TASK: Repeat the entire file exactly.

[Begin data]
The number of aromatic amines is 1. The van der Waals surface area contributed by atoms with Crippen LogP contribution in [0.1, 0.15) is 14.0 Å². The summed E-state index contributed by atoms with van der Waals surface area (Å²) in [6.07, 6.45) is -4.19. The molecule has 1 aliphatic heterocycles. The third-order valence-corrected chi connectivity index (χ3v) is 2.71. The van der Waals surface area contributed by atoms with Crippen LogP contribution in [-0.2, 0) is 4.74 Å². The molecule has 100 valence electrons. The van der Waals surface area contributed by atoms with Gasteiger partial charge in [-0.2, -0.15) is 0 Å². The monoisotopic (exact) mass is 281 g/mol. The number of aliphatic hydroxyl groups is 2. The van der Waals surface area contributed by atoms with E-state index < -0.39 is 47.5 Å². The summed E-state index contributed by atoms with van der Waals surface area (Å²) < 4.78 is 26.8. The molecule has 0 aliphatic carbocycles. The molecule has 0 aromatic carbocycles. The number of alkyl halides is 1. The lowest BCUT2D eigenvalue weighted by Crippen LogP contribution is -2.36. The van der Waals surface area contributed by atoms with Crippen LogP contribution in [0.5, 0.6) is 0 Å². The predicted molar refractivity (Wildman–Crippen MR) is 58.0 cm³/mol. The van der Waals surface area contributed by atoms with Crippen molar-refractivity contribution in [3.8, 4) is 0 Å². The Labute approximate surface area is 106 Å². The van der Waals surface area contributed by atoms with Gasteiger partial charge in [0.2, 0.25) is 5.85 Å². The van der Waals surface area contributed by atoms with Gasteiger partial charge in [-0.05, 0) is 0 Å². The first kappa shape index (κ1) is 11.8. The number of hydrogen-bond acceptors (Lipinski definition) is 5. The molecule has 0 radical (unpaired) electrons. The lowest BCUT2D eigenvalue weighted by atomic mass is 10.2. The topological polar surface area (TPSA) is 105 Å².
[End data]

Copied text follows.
The number of aromatic amines is 1. The van der Waals surface area contributed by atoms with Crippen LogP contribution in [0.1, 0.15) is 14.0 Å². The summed E-state index contributed by atoms with van der Waals surface area (Å²) in [6.07, 6.45) is -4.19. The molecule has 1 aliphatic heterocycles. The third-order valence-corrected chi connectivity index (χ3v) is 2.71. The van der Waals surface area contributed by atoms with Crippen LogP contribution in [-0.2, 0) is 4.74 Å². The molecule has 100 valence electrons. The van der Waals surface area contributed by atoms with Gasteiger partial charge in [-0.2, -0.15) is 0 Å². The monoisotopic (exact) mass is 281 g/mol. The number of aliphatic hydroxyl groups is 2. The van der Waals surface area contributed by atoms with E-state index < -0.39 is 47.5 Å². The summed E-state index contributed by atoms with van der Waals surface area (Å²) < 4.78 is 26.8. The molecule has 0 aliphatic carbocycles. The molecule has 0 aromatic carbocycles. The number of alkyl halides is 1. The lowest BCUT2D eigenvalue weighted by Crippen LogP contribution is -2.36. The van der Waals surface area contributed by atoms with Crippen LogP contribution in [0.5, 0.6) is 0 Å². The predicted molar refractivity (Wildman–Crippen MR) is 58.0 cm³/mol. The van der Waals surface area contributed by atoms with Crippen molar-refractivity contribution in [3.8, 4) is 0 Å². The Labute approximate surface area is 106 Å². The van der Waals surface area contributed by atoms with Gasteiger partial charge in [0.2, 0.25) is 5.85 Å². The van der Waals surface area contributed by atoms with Gasteiger partial charge in [-0.05, 0) is 0 Å². The first kappa shape index (κ1) is 11.8. The number of hydrogen-bond acceptors (Lipinski definition) is 5. The molecule has 0 radical (unpaired) electrons. The lowest BCUT2D eigenvalue weighted by atomic mass is 10.2. The topological polar surface area (TPSA) is 105 Å².